We must also consider the consequences of our actions. The unqualified support I note above, that is of pushing the boundaries of our support for Ukraine, very likely will produce unintended consequences. As NATO establishes supply routes into Ukraine from Poland, Slovakia, Hungary and Romania, no matter how covert, their success will draw the disproportionate response of the Russians in shutting them down. What do we do then? In turn, the Turks have exercised their authority to close the Turkish Straits to warships of all nations subject to the 1936 Montreux Convention, the intent being to effectively deny Russian warships transit rights to the Black Sea. What if they choose to try and run the straights? What do we do then? What do we do when a NATO AWACS aircraft, flying reconnaissance on our side of the border of Poland is shot down by a Russia fed up with us supplying the Ukrainians from the intelligence we gather from such flights, what then will be our response?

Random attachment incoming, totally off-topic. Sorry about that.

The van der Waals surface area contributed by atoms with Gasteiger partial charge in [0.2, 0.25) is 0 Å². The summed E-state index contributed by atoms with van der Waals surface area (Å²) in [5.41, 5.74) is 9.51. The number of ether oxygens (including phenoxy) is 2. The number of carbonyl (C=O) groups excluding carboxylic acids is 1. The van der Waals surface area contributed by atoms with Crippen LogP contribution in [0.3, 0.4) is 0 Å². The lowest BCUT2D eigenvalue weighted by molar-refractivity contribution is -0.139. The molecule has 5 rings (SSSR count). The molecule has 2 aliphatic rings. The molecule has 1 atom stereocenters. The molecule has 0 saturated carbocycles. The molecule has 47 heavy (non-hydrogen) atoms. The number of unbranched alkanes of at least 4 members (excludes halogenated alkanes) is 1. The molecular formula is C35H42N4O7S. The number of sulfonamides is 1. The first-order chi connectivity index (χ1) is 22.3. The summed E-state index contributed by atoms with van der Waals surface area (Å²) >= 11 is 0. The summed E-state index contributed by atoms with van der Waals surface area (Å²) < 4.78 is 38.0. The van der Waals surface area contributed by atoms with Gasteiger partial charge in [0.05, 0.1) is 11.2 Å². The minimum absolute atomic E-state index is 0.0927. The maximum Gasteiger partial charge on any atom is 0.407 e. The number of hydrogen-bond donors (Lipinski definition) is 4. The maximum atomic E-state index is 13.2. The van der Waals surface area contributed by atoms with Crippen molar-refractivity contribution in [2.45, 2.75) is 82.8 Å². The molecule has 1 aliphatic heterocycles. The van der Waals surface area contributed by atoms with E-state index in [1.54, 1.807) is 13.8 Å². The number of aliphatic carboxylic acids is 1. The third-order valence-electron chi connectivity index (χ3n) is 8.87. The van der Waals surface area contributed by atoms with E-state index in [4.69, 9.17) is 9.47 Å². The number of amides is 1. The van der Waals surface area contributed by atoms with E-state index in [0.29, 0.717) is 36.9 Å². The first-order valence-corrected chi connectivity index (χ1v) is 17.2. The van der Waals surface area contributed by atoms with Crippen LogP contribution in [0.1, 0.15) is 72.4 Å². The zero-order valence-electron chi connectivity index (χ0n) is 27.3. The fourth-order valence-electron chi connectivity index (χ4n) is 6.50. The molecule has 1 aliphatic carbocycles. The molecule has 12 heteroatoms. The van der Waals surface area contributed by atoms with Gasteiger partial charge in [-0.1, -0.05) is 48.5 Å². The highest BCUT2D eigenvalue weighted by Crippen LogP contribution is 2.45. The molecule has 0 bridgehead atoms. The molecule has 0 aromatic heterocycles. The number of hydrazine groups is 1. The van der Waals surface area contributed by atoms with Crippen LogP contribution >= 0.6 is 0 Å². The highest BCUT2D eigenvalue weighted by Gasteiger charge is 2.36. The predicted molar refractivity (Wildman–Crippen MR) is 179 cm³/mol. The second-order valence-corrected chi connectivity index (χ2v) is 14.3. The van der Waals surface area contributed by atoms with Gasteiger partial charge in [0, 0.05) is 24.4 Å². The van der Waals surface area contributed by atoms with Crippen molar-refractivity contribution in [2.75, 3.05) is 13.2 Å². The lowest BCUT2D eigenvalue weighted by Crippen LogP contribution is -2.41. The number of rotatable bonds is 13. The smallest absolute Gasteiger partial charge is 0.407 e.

Again, not to say we don’t do these things, but we must do so with our eyes wide open.
In the likelihood that the puppet master will soon be installing a puppet regime in Kiev, he will do so in the cold light of a new day. He will be revealed and globally reviled as the pariah that he is. This morning, as I write this, I’m proud to note that the Canadian government has petitioned the International Criminal Court to investigate Russian war crimes. That’s great, but that adds to the emotional context in which our leaders are going to have make harder and harder objective decisions in how to contain, if not defeat, this pariah.